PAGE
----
Written by a pair of social scientists--Stephan Thernstrom is a professor of history at Harvard; his wife, Abigail, is a senior fellow at the Manhattan Institute--America in Black and White is a comprehensive look at how much life has changed (and remained the same) for black Americans. The authors conclude that, while much remains to be done, life has gotten measurably better for blacks since the civil rights movement. For example, only a quarter of black families live below the poverty line, as compared with more than three-quarters of black families in 1940; similarly, where 60 percent of working black women were domestics in 1940, today a majority are white-collar workers. In what will likely prove to be the most controversial of their conclusions, the authors argue that, while many problems remain, traditional civil rights remedies, such as affirmative action and racial preferences, will not solve those problems. --This text refers to an out of print or unavailable edition of this title.
This is a solid, sweeping account (from a Harvard scholar and a race relations specialist) of race relations in the United States over the last 50-some years, from the days of Jim Crow, through sit-ins, the African American migration from the rural South to the urban North, the 1964 Civil Rights Act, 1965 Voting Rights Act, the affirmative action era, the racially perceptual influence of an "appallingly high" urban black crime level, and the steady growth of a suburban black middle class. The authors assess judicial, educational, political, and social influences on what, despite real continuing problems, has been progress in easing race-related inequities. They see preferential policies as giving credence to the separateness of minorities. On balance, they are optimistic, as long as opportunity is provided for everyone in one nation. Of great breadth and depth, this work is highly recommended for academic and public readership.?Suzanne W. Wood, SUNY Coll. of Technology at Alfred
Copyright 1997 Reed Business Information, Inc. --This text refers to an out of print or unavailable edition of this title.
I highly recommend that everyone should read this book. It is heavy, time consuming reading, loaded with statistics (remembering the three kinds of lies: "lies, damned lies, and... Read morePublished on August 28, 2012 by Davidthecritic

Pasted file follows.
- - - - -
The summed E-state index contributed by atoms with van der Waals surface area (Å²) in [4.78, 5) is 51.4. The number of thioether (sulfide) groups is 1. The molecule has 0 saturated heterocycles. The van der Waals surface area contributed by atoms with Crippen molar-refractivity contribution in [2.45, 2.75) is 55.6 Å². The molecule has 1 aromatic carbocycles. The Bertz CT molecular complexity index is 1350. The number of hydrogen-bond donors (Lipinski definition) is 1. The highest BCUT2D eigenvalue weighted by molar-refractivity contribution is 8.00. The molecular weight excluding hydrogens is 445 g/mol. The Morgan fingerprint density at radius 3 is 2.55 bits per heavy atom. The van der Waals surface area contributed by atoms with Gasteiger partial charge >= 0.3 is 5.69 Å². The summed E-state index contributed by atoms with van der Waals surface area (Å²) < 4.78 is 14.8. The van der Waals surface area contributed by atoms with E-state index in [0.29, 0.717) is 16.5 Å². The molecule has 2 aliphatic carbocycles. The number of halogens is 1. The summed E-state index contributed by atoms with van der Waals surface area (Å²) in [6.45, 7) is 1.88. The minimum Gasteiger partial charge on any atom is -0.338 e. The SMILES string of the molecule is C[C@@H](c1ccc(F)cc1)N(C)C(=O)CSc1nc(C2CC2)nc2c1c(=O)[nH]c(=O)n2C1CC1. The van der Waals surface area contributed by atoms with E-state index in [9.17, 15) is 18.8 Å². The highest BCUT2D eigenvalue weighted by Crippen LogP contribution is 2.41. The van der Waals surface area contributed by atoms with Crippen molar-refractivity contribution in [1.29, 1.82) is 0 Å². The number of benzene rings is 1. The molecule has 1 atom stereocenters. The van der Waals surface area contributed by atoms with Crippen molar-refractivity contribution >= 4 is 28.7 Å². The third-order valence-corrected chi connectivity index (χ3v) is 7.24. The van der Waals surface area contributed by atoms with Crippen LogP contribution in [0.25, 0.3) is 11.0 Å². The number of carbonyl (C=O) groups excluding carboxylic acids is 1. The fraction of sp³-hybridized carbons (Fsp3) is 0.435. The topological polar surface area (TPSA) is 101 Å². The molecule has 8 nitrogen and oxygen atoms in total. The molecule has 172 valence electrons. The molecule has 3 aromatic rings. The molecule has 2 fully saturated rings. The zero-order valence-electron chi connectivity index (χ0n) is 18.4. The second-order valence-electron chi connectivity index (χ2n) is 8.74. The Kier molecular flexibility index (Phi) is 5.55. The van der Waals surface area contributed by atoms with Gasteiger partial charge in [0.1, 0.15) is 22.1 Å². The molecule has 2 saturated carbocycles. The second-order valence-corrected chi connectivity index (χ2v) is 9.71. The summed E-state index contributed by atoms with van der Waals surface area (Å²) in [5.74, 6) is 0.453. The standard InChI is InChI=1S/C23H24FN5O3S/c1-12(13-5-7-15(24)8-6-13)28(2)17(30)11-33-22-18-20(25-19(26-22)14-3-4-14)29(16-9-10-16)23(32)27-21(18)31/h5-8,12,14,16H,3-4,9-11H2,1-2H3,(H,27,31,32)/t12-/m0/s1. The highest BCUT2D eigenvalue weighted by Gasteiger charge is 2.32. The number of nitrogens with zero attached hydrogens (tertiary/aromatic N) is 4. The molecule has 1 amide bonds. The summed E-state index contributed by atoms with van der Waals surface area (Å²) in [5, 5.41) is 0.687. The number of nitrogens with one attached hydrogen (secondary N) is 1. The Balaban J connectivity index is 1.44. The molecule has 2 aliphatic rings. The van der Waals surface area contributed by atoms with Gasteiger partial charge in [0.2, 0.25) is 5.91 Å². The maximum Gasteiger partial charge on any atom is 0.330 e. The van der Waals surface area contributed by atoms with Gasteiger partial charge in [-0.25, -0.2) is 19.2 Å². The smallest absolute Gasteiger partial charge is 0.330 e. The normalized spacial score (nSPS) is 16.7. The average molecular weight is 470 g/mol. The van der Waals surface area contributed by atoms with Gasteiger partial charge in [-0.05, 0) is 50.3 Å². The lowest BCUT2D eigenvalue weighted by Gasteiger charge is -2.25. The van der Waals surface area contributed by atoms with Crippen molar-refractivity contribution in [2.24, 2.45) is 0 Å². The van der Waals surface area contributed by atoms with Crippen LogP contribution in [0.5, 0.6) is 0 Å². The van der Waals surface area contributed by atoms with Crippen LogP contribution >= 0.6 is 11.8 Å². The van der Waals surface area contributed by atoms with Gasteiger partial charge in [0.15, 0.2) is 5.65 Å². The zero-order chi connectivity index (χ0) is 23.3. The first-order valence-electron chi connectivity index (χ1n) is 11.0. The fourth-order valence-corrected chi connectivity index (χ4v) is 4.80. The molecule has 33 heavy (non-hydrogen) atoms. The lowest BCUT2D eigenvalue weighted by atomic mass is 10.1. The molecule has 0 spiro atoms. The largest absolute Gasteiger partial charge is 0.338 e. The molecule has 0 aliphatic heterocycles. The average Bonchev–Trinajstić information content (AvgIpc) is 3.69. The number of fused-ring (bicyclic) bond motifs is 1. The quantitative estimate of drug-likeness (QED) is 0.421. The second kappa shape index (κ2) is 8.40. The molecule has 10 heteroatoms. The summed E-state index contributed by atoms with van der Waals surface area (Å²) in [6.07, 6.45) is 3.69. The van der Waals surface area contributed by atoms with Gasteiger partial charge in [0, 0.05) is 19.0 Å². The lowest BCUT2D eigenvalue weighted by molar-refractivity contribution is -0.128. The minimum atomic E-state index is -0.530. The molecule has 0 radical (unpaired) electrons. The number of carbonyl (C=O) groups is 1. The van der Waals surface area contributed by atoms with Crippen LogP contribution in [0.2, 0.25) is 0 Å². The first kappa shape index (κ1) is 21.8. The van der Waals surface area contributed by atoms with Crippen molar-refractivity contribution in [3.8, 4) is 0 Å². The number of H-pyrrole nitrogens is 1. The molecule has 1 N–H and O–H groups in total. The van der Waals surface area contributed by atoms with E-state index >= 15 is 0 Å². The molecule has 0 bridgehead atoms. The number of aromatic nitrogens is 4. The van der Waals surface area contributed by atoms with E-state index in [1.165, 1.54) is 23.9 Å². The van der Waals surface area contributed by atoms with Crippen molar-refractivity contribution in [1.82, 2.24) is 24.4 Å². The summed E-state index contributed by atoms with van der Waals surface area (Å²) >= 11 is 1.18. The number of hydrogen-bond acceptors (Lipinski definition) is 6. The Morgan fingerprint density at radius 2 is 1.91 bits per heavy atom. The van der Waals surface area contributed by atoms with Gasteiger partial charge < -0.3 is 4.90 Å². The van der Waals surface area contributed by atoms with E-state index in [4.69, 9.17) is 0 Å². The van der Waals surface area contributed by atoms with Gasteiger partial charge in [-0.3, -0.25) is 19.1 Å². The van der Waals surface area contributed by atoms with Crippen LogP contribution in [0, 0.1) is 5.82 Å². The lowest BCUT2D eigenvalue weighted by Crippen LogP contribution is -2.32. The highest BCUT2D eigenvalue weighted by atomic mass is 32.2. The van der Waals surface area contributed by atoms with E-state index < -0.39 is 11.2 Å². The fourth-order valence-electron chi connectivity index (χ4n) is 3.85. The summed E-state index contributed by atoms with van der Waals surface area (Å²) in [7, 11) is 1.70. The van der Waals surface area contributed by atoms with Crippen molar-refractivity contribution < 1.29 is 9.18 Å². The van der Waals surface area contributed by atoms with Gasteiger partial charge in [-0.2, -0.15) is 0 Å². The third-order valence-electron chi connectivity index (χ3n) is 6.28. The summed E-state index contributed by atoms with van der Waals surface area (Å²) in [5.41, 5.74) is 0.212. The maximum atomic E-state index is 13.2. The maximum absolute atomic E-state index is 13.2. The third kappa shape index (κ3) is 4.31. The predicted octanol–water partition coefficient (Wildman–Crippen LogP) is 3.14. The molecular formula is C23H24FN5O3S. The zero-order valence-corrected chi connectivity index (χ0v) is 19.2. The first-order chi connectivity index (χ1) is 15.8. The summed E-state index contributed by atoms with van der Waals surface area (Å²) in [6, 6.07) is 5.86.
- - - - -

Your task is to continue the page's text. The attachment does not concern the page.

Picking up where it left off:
The late Gore Vidal wrote a whole essay, entitled "Bad History," that skewers this book and its authors. Vidal refers to the book as "this curiously insistent racist tract. Read morePublished on August 10, 2012 by lowellsf
After reading this book one does not know whether to laugh out loud or just sit down by the roadside and cry. Read morePublished on September 20, 2009 by Herbert L Calhoun
Because I had enjoyed "No Excuses: Closing the Racial Gap in Learning" I read the Thernstrom's previous book. Read morePublished on June 3, 2005 by Kelvin L. Reed
This book renders a thoughtful and persuasive treatment of the facts of racial divisions in the United States. Read morePublished on September 8, 2003 by Eugene A Jewett
This was a class text about race in America. It is a careful balance between recognizing past discrimination (which some conservatives ignore) and demonstrating the problems of... Read morePublished on January 20, 2003 by Sheila Tillman
As usual the grand "moralists" of the right are shown to be hypocrites.
In re Jewett:
In March, the Commission filed a complaint against Eugene Jewett alleging that he... Read more
The Thernstroms' have done everyone a great favor by thoroughly examining the issue of race in as fair a treatment as any I've ever read. Read morePublished on December 23, 2002 by Eugene A Jewett